Hi, everyone! Welcome to our blog and very first post. We’re very excited about this project and are looking forward to beginning work in Ghana. The four of us are currently at Haverford and are already running experiments. Catherine, Marina, and I (Nora) are new to Professor Iruka Okeke’s lab, and so we are getting used to E. coli and the new protocols. Laura conducted her senior research in Iruka’s lab, so is familiar with everything and is helping us get adjusted. We will leave for Accra, Ghana on June 17th. Before our departure, we plan to get started on our projects and run through the molecular microbiology workshop that we will help to teach to university students while in Ghana.
Before going any further, it would be helpful to know exactly what we’re doing! The four of us are working on two separate projects, both of which have to do with the bacterium E. coli. (Click here for a brief overview of this incredible and well-studied organism.) Laura will be spearheading a very exciting project and introducing a new cell line to the lab in Ghana, which comes from a frog species known as Xenopus laevis, another model organism. These cells are used to detect different kinds of diarrhea-causing E. coli (not all types are harmful). In the US, human cells are typically used for these tests, but require special conditions for maintenance which are not available in resource-poor settings such as Ghana. Introducing the frog cell line will allow Ghanaian scientists to perform these tests and differentiate between E. coli types, allowing for more effective and specific treatment.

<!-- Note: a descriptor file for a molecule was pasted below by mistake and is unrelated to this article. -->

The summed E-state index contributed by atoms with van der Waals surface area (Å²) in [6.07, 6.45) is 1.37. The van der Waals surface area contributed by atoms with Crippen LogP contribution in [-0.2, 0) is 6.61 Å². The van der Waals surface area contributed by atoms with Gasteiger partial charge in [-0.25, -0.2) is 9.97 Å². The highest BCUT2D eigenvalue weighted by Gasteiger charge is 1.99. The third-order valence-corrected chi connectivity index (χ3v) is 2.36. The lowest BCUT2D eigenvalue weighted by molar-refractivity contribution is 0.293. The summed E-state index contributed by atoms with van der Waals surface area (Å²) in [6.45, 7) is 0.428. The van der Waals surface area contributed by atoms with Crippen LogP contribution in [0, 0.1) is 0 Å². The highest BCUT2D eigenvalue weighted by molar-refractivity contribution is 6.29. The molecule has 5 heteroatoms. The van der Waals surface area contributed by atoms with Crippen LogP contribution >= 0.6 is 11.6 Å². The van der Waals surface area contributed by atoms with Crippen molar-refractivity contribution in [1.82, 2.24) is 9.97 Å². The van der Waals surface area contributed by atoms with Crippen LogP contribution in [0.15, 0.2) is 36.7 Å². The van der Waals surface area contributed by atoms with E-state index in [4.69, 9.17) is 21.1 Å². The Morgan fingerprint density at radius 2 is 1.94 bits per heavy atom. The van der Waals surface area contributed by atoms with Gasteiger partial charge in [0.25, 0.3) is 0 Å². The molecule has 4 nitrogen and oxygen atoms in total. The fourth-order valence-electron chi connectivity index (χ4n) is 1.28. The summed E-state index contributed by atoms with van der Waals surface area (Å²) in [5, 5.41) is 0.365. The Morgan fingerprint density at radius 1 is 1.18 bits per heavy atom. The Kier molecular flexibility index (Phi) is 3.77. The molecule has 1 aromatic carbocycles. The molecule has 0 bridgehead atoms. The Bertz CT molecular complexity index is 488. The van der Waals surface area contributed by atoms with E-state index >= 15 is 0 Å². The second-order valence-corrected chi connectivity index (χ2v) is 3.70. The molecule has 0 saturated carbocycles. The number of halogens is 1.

The second project we’re working on is a bit more complicated. Iruka’s colleague in Ghana, Mr. Opintan, has collected several hundred samples of E. coli (from workers in the food-industry who are required to be tested for Salmonella infection) that we will work with. We will test these samples both for resistance to antibiotics and for pathogenicity, or the ability to cause disease. We are mainly interested in tracking the presence of a resistance gene located on a plasmid– a small ring of DNA separate from the chromosome that is easily transferred between bacteria cells. Last year, Laura and Amy Labar ’10 went with Iruka to Nigeria, where they performed similar experiments. They found a high prevalence of the resistance gene in pathogenic E. coli in samples collected in Nigeria, and comparing these results to what we find in Ghana will give us a clue to the regional distribution of E. coli resistance.
Together with the frog cell line, these studies will hopefully help scientists and health workers detect and provide better treatment for diarrhea caused by E. coli, which remains a leading cause of death in young children.